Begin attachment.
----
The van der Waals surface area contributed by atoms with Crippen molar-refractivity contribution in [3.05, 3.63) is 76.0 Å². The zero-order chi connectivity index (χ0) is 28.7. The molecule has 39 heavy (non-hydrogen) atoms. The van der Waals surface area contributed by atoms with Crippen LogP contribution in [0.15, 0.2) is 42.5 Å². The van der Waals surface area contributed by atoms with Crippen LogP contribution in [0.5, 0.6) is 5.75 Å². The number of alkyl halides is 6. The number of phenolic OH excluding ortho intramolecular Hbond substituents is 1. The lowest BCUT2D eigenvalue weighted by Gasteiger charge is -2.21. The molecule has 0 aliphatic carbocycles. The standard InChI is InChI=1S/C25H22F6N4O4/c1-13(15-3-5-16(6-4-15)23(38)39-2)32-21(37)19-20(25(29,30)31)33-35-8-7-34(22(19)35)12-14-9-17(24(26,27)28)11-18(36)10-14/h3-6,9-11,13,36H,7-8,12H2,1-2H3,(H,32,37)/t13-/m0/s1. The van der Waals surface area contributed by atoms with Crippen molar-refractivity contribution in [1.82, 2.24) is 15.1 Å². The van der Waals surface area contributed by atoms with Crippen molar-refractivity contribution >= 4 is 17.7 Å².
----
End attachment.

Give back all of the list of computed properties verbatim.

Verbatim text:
The van der Waals surface area contributed by atoms with Crippen molar-refractivity contribution in [3.05, 3.63) is 76.0 Å². The zero-order chi connectivity index (χ0) is 28.7. The molecule has 39 heavy (non-hydrogen) atoms. The van der Waals surface area contributed by atoms with Crippen LogP contribution in [0.15, 0.2) is 42.5 Å². The van der Waals surface area contributed by atoms with Crippen LogP contribution in [0.5, 0.6) is 5.75 Å². The number of alkyl halides is 6. The number of phenolic OH excluding ortho intramolecular Hbond substituents is 1. The lowest BCUT2D eigenvalue weighted by Gasteiger charge is -2.21. The molecule has 0 aliphatic carbocycles. The standard InChI is InChI=1S/C25H22F6N4O4/c1-13(15-3-5-16(6-4-15)23(38)39-2)32-21(37)19-20(25(29,30)31)33-35-8-7-34(22(19)35)12-14-9-17(24(26,27)28)11-18(36)10-14/h3-6,9-11,13,36H,7-8,12H2,1-2H3,(H,32,37)/t13-/m0/s1. The van der Waals surface area contributed by atoms with Crippen molar-refractivity contribution in [1.82, 2.24) is 15.1 Å². The van der Waals surface area contributed by atoms with Crippen molar-refractivity contribution >= 4 is 17.7 Å².